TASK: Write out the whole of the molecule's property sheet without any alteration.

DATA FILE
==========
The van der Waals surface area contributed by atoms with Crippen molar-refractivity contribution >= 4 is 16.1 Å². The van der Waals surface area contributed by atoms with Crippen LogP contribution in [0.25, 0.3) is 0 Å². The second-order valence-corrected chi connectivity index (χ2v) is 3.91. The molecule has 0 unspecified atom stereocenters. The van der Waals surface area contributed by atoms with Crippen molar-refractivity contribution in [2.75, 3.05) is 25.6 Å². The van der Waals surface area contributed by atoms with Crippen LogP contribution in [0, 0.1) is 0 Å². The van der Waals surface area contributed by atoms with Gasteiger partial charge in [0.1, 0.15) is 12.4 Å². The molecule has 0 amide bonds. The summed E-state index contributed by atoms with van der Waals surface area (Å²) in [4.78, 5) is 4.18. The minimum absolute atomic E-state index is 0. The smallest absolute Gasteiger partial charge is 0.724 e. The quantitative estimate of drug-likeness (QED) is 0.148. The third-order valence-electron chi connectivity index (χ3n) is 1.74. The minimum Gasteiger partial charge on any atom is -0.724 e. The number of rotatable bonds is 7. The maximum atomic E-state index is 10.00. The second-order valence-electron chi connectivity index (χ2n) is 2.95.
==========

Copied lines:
The van der Waals surface area contributed by atoms with Crippen molar-refractivity contribution >= 4 is 16.1 Å². The van der Waals surface area contributed by atoms with Crippen LogP contribution in [0.25, 0.3) is 0 Å². The second-order valence-corrected chi connectivity index (χ2v) is 3.91. The molecule has 0 unspecified atom stereocenters. The van der Waals surface area contributed by atoms with Crippen molar-refractivity contribution in [2.75, 3.05) is 25.6 Å². The van der Waals surface area contributed by atoms with Crippen LogP contribution in [0, 0.1) is 0 Å². The van der Waals surface area contributed by atoms with Gasteiger partial charge in [0.1, 0.15) is 12.4 Å². The molecule has 0 amide bonds. The summed E-state index contributed by atoms with van der Waals surface area (Å²) in [4.78, 5) is 4.18. The minimum absolute atomic E-state index is 0. The smallest absolute Gasteiger partial charge is 0.724 e. The quantitative estimate of drug-likeness (QED) is 0.148. The third-order valence-electron chi connectivity index (χ3n) is 1.74. The minimum Gasteiger partial charge on any atom is -0.724 e. The number of rotatable bonds is 7. The maximum atomic E-state index is 10.00. The second-order valence-electron chi connectivity index (χ2n) is 2.95.